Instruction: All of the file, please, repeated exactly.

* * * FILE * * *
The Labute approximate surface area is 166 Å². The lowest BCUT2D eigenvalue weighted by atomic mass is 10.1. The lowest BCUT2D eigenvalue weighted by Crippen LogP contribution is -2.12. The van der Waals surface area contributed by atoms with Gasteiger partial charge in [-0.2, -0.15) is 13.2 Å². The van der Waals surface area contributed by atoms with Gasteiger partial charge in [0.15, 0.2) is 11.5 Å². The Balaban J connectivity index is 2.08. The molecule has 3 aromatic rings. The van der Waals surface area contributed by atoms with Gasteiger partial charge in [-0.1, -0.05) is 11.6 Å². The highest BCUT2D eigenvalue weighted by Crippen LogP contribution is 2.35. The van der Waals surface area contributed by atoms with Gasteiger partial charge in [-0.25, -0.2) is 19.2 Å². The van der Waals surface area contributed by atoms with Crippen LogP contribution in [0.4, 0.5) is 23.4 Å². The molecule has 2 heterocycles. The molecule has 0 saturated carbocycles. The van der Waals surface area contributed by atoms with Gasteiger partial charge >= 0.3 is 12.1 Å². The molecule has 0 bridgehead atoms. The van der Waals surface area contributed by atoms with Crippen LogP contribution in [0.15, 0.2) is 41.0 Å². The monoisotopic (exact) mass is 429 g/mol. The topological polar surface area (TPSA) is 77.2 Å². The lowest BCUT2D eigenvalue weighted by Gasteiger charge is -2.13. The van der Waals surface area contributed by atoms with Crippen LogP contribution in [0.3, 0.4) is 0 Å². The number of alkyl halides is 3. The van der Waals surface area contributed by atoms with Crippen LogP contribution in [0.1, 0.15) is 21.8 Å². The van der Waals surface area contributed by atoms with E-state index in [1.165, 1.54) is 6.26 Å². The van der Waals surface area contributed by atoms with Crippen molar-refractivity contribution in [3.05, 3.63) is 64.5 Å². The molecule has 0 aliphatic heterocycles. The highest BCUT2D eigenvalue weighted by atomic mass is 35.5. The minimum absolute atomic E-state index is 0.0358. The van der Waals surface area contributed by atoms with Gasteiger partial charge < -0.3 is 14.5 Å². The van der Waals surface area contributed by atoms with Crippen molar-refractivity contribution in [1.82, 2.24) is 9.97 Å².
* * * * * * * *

The Labute approximate surface area is 166 Å². The lowest BCUT2D eigenvalue weighted by atomic mass is 10.1. The lowest BCUT2D eigenvalue weighted by Crippen LogP contribution is -2.12. The van der Waals surface area contributed by atoms with Gasteiger partial charge in [-0.2, -0.15) is 13.2 Å². The van der Waals surface area contributed by atoms with Gasteiger partial charge in [0.15, 0.2) is 11.5 Å². The Balaban J connectivity index is 2.08. The molecule has 3 aromatic rings. The van der Waals surface area contributed by atoms with Gasteiger partial charge in [-0.1, -0.05) is 11.6 Å². The highest BCUT2D eigenvalue weighted by Crippen LogP contribution is 2.35. The van der Waals surface area contributed by atoms with Gasteiger partial charge in [-0.25, -0.2) is 19.2 Å². The van der Waals surface area contributed by atoms with Crippen LogP contribution in [0.4, 0.5) is 23.4 Å². The molecule has 2 heterocycles. The molecule has 0 saturated carbocycles. The van der Waals surface area contributed by atoms with Gasteiger partial charge >= 0.3 is 12.1 Å². The molecule has 0 bridgehead atoms. The van der Waals surface area contributed by atoms with Crippen LogP contribution in [0.15, 0.2) is 41.0 Å². The monoisotopic (exact) mass is 429 g/mol. The topological polar surface area (TPSA) is 77.2 Å². The lowest BCUT2D eigenvalue weighted by Gasteiger charge is -2.13. The van der Waals surface area contributed by atoms with Crippen LogP contribution in [0.3, 0.4) is 0 Å². The number of alkyl halides is 3. The van der Waals surface area contributed by atoms with Crippen LogP contribution in [0.1, 0.15) is 21.8 Å². The van der Waals surface area contributed by atoms with E-state index in [1.165, 1.54) is 6.26 Å². The van der Waals surface area contributed by atoms with Crippen molar-refractivity contribution in [3.05, 3.63) is 64.5 Å². The molecule has 0 aliphatic heterocycles. The highest BCUT2D eigenvalue weighted by atomic mass is 35.5. The minimum absolute atomic E-state index is 0.0358. The van der Waals surface area contributed by atoms with Gasteiger partial charge < -0.3 is 14.5 Å². The van der Waals surface area contributed by atoms with Crippen molar-refractivity contribution in [1.82, 2.24) is 9.97 Å².